Team Dynamics

Team Dynamics

Teams are a common theme in the discussion of how Agile delivers value.  Teams are a collection of individuals that bring a range of capabilities.  Some people are specialists, others generalists and a very few are  renaissance people that are great at a wide range of activities.  Understanding the depth and breadth of capabilities in team members provides the team with the flexibility to dynamically allocate capabilities based on the technical context and business need (staff liquidity).  This is an incredibly powerful theory that only works if the team dynamics are conducive.  Team dynamics are an expression of how the team interacts with each other and those outside the team. When assessing the dynamics of a team there are many factors that are important; however, a few are more critical than others.

  1. Team Cohesiveness – Cohesiveness is a reflection of how well a team sticks to together to accomplish a goal.  Cohesive teams know each other’s capabilities and capacity.  Cohesiveness is one factor that leads to psychological safety. A feeling of safety  allows team members to take risks without causing insecurity or fear of embarrassment if everything does not work out.  The cohesiveness of the team can be intuited from the length of time a team stays together and how invested team members are in the success of the team.
  2. Roles and Norms. Even the most Agile team is composed of different people playing different roles. Team performs well when team members recognize the roles that a team needs and then serve in those roles and are comfortable shifting roles when needed by the team. Roles include technical tasks, as well as roles such as leader, researcher and reviewer.  Clarity of roles norms helps build trust within the team and outside the team.  Trust reinforces team cohesion.  Roles and norms can be best assessed by an outsider by observing the teamwork. Alternately, retrospectives can be used to surface discussions of potential role and norm problems.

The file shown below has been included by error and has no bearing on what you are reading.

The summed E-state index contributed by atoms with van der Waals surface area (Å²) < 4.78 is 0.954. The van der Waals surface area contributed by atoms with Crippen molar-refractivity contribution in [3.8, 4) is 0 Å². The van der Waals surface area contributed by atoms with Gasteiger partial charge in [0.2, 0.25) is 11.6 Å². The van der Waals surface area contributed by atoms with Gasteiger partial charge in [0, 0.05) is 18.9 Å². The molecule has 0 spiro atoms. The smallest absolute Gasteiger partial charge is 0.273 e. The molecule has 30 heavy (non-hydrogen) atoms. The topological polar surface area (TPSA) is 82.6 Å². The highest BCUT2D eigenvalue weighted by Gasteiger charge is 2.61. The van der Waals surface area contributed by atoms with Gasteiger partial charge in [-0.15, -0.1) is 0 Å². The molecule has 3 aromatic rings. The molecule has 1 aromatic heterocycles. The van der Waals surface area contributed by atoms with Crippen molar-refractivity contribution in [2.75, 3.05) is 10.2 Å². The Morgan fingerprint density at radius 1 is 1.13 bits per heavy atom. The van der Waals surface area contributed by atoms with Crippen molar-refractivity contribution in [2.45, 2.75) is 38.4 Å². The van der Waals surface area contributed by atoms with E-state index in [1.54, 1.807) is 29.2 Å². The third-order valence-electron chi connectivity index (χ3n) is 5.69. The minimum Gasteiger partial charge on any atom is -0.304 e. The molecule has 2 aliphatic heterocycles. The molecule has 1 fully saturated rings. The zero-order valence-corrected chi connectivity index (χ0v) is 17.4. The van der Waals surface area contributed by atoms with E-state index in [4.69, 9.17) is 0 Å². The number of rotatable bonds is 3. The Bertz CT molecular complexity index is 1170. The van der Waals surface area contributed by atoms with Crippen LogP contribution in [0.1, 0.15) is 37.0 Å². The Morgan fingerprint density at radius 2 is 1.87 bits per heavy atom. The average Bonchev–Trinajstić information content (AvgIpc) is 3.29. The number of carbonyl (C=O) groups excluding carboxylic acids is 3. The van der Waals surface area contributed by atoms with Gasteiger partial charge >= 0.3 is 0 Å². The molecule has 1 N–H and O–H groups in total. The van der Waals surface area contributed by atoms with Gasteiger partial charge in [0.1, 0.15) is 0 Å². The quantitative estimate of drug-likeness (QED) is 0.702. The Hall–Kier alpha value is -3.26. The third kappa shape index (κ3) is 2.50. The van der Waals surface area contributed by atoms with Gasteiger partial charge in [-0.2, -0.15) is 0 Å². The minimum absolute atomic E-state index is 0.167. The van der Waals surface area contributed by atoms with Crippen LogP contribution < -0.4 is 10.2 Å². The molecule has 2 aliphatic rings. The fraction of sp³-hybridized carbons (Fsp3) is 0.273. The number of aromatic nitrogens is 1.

3. Conflict Resolution.  All teams will have conflict. Teams need to have a pallet of conflict resolution techniques.  Conflict resolutions techniques can include simple  talking, active listening, multi-voting, cost/benefit analysis or coaching. Teams need to prepare for inevitable conflict both by being aware of the signs of conflict and then have the wherewithal to deal  the conflict.  Observation can tell a coach a lot about a team’s ability deal with conflict. Alternately, one means to assess how a team will react is to give them a scenario and ask how they would solve the problem (this is a backdoor mechanism to teach resolution techniques).  Teams with a good capability for conflict resolution will tend to be more cohesive and struggle less with roles.
  4. Impactful Goals.  Work that the team believes is important both to the organization and team members is motivating.  Motivation provides teams with a well of energy that can be invested in delivering value, resolving conflict, playing the roles that are needed and working together. The simplest way to know whether a team believes the goal they are pursuing is impactful is to ask and then to listen to the emotion in the answer. If there is no emotion, the team does not perceive what they are doing as important.

The four most critical drivers of Agile team dynamics can be assessed by observing and talking with the team.  The right dynamics will unlock a team’s potential; however most can’t get there without a help.  Coaching based on interacting and observing the team is a very powerful tool to give teams the tools needed to become more effective.  When beginning an Agile effort, spend the time and effort needed to tune every team to the four critical factors of team dynamics so they have the best start possible.

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